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This sweeping saga of love in dangerous times — the 1923 collapse of the German economy, when food and money shortages led to rioting in the streets and unemployed soldiers marauding through the countryside — is deemed by many to be Hans Fallada’s greatest work. Yet its 1938 publication made his publisher so fearful of Nazi retribution that he told Fallada, “If this book destroys us, then at least we’ll be destroyed for something that’s worth it.”
It appears here in its first unabridged translation into English, based on a contemporaneous translation by Philip Owens that has been revised and restored in full by Thorsten Carstensen and Nicholas Jacobs. Carstensen also provides an afterword discussing why the original version of the book was so heavily edited … and why Fallada’s publisher thought a love story might get them killed.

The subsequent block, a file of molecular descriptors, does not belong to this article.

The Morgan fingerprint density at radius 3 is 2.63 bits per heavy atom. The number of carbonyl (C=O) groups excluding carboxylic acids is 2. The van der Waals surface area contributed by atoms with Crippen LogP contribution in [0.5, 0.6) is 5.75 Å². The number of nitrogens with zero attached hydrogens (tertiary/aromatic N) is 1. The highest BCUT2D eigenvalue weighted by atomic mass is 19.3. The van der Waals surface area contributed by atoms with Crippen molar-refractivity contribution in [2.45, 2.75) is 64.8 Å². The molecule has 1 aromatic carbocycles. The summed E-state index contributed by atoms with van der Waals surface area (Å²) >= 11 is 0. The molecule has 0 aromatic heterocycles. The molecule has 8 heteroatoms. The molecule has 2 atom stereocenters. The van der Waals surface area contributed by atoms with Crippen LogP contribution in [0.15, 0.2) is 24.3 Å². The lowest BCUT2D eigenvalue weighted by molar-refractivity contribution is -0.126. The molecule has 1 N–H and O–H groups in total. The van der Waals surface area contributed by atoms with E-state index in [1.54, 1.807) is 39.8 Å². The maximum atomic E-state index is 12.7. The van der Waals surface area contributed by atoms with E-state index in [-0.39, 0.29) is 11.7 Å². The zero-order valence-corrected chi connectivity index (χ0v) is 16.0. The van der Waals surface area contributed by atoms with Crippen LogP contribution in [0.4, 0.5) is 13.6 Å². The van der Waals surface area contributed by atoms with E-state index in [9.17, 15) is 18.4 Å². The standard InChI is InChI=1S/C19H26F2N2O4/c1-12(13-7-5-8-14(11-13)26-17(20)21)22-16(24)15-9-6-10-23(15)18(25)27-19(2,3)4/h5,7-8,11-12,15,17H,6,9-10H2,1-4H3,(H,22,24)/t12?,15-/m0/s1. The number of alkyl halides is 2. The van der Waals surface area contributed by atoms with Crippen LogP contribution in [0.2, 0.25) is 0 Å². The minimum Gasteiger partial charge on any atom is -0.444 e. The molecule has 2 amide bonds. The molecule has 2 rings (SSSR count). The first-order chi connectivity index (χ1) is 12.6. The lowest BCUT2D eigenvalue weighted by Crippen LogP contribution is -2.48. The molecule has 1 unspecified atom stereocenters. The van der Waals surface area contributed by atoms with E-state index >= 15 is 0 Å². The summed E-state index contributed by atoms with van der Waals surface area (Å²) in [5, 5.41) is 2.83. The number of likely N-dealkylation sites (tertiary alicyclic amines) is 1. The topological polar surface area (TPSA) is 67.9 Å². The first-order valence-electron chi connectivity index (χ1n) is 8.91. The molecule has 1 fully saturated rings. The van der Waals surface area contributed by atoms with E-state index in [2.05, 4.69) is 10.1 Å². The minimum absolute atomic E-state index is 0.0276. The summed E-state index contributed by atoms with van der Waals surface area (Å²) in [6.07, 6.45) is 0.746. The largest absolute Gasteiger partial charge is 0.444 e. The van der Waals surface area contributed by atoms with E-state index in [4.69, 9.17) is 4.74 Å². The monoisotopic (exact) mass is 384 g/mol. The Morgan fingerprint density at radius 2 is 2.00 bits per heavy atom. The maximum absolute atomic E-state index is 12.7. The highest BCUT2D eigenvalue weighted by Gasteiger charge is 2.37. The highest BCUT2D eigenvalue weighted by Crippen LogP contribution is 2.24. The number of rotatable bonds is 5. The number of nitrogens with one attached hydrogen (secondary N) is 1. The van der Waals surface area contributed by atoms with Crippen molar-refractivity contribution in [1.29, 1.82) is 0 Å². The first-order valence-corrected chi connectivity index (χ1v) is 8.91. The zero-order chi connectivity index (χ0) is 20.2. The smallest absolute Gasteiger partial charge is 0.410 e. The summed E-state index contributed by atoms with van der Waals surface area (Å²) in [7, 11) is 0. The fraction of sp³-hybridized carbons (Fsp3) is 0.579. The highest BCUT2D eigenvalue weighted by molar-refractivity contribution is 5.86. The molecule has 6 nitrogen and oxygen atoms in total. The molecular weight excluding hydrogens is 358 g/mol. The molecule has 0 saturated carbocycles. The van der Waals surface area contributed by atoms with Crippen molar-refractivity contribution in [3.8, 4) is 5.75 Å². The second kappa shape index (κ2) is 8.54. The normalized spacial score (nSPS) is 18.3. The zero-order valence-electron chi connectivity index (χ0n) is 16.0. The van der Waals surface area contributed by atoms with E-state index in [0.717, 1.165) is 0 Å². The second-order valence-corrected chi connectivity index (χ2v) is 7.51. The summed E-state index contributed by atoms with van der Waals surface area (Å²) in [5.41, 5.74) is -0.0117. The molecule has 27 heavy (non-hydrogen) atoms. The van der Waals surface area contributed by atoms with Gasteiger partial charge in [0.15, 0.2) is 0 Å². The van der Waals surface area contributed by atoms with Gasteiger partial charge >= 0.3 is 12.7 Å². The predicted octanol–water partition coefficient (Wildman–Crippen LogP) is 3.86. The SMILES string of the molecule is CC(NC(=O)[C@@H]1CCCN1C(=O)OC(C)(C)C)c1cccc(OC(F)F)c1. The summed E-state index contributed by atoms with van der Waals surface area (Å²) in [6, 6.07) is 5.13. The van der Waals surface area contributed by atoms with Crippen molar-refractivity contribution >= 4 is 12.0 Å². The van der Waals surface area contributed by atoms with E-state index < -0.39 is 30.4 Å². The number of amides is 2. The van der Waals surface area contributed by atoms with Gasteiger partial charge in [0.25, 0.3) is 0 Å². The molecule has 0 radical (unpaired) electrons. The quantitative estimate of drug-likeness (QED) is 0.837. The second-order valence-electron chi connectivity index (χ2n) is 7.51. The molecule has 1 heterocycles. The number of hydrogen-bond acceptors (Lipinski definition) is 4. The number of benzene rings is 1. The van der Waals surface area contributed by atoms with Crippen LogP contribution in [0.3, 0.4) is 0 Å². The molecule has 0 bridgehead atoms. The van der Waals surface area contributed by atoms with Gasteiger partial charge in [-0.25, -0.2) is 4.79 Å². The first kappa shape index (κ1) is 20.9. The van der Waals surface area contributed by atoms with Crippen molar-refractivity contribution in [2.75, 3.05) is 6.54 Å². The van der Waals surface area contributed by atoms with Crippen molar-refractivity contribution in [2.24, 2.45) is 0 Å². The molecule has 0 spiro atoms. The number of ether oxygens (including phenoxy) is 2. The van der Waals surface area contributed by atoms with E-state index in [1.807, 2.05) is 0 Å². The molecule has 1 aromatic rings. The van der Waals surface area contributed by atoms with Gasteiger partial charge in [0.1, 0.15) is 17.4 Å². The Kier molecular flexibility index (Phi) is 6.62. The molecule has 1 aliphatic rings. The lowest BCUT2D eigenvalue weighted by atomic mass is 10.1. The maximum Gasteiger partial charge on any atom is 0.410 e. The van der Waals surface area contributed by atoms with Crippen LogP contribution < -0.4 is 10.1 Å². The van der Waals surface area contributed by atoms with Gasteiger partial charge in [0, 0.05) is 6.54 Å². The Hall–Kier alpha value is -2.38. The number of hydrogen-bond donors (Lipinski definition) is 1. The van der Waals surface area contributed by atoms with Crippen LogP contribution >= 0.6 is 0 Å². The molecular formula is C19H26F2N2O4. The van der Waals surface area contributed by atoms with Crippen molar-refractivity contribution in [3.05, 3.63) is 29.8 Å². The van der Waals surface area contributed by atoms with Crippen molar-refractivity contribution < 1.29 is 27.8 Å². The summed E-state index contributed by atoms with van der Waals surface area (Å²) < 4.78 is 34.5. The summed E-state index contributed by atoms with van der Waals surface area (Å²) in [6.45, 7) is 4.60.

“His most ambitious novel… deeply moving…he has evoked more than one can bear in comfort, but not more than it is necessary to learn, to keep and to understand.”—Alfred Kazin, The New York Times
“What other living German novelist shares with Fallada the power to grip the reader on the first page and hold him unremittingly through 1100 more?”–Bayard Q. Morgan, World Literature Today (1938)
“Fallda can be seen as a hero, a writer-hero who survived just long enough to strike back at his oppressors.” –Alan Furst